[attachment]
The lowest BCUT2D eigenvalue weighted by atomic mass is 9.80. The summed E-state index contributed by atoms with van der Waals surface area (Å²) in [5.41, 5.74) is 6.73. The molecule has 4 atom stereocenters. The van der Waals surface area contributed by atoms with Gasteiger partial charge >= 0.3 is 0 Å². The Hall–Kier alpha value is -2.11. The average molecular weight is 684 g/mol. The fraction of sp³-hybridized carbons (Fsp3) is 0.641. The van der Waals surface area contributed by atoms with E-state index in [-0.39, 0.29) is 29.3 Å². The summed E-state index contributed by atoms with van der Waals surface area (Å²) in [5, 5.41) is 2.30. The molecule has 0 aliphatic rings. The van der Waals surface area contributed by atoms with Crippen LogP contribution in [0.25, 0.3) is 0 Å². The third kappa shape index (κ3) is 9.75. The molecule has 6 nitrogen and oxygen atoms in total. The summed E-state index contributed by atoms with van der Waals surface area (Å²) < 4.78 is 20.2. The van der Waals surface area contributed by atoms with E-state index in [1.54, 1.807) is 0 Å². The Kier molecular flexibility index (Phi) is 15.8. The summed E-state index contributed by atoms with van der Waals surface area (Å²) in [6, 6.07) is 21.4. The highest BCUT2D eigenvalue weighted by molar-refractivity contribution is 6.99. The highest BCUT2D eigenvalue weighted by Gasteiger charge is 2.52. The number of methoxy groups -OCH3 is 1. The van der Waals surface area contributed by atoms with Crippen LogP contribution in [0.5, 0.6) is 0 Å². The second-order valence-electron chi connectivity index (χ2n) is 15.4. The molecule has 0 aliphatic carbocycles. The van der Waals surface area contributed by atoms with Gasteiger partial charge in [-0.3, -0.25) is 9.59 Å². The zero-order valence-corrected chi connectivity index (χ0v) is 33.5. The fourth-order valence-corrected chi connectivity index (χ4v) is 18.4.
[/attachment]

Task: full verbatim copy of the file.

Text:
The lowest BCUT2D eigenvalue weighted by atomic mass is 9.80. The summed E-state index contributed by atoms with van der Waals surface area (Å²) in [5.41, 5.74) is 6.73. The molecule has 4 atom stereocenters. The van der Waals surface area contributed by atoms with Gasteiger partial charge >= 0.3 is 0 Å². The Hall–Kier alpha value is -2.11. The average molecular weight is 684 g/mol. The fraction of sp³-hybridized carbons (Fsp3) is 0.641. The van der Waals surface area contributed by atoms with E-state index in [-0.39, 0.29) is 29.3 Å². The summed E-state index contributed by atoms with van der Waals surface area (Å²) in [5, 5.41) is 2.30. The molecule has 0 aliphatic rings. The van der Waals surface area contributed by atoms with Crippen LogP contribution in [0.25, 0.3) is 0 Å². The third kappa shape index (κ3) is 9.75. The molecule has 6 nitrogen and oxygen atoms in total. The summed E-state index contributed by atoms with van der Waals surface area (Å²) < 4.78 is 20.2. The van der Waals surface area contributed by atoms with E-state index in [1.54, 1.807) is 0 Å². The Kier molecular flexibility index (Phi) is 15.8. The summed E-state index contributed by atoms with van der Waals surface area (Å²) in [6, 6.07) is 21.4. The highest BCUT2D eigenvalue weighted by molar-refractivity contribution is 6.99. The highest BCUT2D eigenvalue weighted by Gasteiger charge is 2.52. The number of methoxy groups -OCH3 is 1. The van der Waals surface area contributed by atoms with Crippen LogP contribution in [0.5, 0.6) is 0 Å². The second-order valence-electron chi connectivity index (χ2n) is 15.4. The molecule has 0 aliphatic carbocycles. The van der Waals surface area contributed by atoms with Gasteiger partial charge in [-0.3, -0.25) is 9.59 Å². The zero-order valence-corrected chi connectivity index (χ0v) is 33.5. The fourth-order valence-corrected chi connectivity index (χ4v) is 18.4.